These problems are exacerbated by the lack of data on the diversity of the elasmobranch fauna of many regions of the world [56, 57]. In recent years, there have been considerable efforts in the Asian region, with wide-ranging phylogenetic and morphological inferences [5, 6], as well as the description of new species [7, 11, 15] and the reinstatement of a number of families [8].

An important step in the understanding of elasmobranch diversity is the identification of species. One of the principal difficulties for the identification of cartilaginous fish is the fact that most specimens are landed in processed form, such as the fins only, for example, which impedes the identification of the species based on morphological traits [4]. Given this, molecular markers are widely used for the identification of species, as in many other types of organisms of economic interest [58, 59].

In fact, molecular tools have become an essential approach for the identification of species, providing a systematic means of circumventing the difficulties imposed by the lack of diagnostic morphological traits [60]. Molecular identification is now used widely in research on elasmobranchs, based on a variety of genetic techniques [14, 32, 6064]. The most widely used approach, which is both simple and effective and provides a good diagnosis of most animal taxa, is DNA barcoding [12], which is based on the analysis of a small fragment of the mitochondrial Cytochrome Oxidase subunit I(COI) gene of approximately 648 nucleotides. This diagnostic tool was developed with the ultimate objective of storing information on all known organisms in a universal database (the BOLD platform— to be used for the identification of species [12].

The molecular identification of the different species of hammerhead shark (genus Sphyrna) provides an excellent example of the utility of these molecular tools for the conservation and management of these organisms [65]. In these sharks, the head is the principal diagnostic trait for the morphological determination of species, although it is invariably removed prior to the landing of catches, impeding the reliable identification of specimens encountered in fish markets. This problem can be overcome by using molecular tools for the identification of specimens, providing an important mechanism for the monitoring of the shark trade, as well as contributing to the development of management plans for the stocks of the different species.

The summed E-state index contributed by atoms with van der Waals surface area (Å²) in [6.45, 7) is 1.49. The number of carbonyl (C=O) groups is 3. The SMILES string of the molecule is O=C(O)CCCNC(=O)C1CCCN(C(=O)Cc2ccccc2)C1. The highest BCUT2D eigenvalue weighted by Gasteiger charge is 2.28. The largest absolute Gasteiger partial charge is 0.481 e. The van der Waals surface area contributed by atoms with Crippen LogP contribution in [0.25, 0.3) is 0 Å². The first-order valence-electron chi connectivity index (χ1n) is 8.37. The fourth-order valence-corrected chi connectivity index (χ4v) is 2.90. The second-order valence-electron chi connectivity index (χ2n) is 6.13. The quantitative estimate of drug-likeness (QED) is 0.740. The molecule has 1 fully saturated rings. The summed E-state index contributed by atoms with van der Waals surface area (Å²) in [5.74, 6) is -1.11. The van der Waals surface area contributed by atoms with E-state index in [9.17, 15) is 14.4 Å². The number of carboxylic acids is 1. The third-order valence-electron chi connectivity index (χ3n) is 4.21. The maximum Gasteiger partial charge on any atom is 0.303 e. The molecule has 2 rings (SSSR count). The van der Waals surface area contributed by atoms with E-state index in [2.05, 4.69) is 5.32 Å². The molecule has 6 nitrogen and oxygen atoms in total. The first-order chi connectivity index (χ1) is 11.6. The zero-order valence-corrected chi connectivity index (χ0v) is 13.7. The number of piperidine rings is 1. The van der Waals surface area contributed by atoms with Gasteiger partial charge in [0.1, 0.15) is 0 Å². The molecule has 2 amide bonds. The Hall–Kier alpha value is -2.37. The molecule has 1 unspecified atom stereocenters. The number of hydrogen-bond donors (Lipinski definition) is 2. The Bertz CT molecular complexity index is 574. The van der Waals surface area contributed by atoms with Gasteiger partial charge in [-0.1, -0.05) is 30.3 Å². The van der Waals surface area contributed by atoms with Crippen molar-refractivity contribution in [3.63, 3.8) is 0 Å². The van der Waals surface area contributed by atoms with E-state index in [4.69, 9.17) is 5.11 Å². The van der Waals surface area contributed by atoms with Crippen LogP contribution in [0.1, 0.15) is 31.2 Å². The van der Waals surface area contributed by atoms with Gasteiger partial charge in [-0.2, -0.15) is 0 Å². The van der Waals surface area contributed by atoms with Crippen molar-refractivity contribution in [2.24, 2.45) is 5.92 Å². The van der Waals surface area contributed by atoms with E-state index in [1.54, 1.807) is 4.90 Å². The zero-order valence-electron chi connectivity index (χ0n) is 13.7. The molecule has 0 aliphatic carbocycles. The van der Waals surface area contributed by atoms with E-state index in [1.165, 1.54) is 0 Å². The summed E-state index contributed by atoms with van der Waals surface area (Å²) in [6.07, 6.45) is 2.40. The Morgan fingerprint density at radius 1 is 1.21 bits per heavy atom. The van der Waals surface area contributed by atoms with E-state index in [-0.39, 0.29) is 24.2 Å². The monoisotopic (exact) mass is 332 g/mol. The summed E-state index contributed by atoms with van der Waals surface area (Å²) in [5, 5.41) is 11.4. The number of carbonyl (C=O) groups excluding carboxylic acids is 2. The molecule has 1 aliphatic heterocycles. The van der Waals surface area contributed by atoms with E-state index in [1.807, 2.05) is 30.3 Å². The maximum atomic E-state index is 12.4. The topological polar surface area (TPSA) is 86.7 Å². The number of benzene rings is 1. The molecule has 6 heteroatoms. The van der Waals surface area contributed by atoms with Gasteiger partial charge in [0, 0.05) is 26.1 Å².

Overall, then, the application of molecular tools for the identification of shark species and the analysis of their genetic diversity will be fundamentally important for the development of effective management plans for the stocks of the different shark species exploited by fisheries in northern Brazil. The genetic monitoring of fishery stocks is seen as a fundamental prerequisite for the sustainability of harvests, as well as the re-establishment of depleted stocks [14].


4. Conclusions

Predatory fishing practices have been fundamental to the inclusion of a large number of chondrichthyan species in the red list of endangered species. The conservation of the Class Chondrichthyes, which includes all cartilaginous fish (sharks, rays and chimeras), has provoked increasing levels of concern in recent years. Fisheries that target elasmobranchs have also increased their activities in recent years, impacting the stocks of these fish on a global scale. Despite this, the diversity, ecology, behavior, and many other characteristics of these species remain virtually unknown, which is a major cause for concern. This chapter provides researchers and other readers interested in this group of fish, not only with information on the Chondrichthyes but also an overview of the current status of this group and in particular the biological characteristics of these fish and their role as a fishery resource. A review of these features, combined with new research on the chondrichthyans, compiled in the chapters of this book, provide an essential source of detailed information on this important vertebrate group.


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Written By

Luis Fernando da Silva Rodrigues Filho and João Bráullio de Luna Sales

Submitted: March 2nd, 2017 Reviewed: September 28th, 2017 Published: December 20th, 2017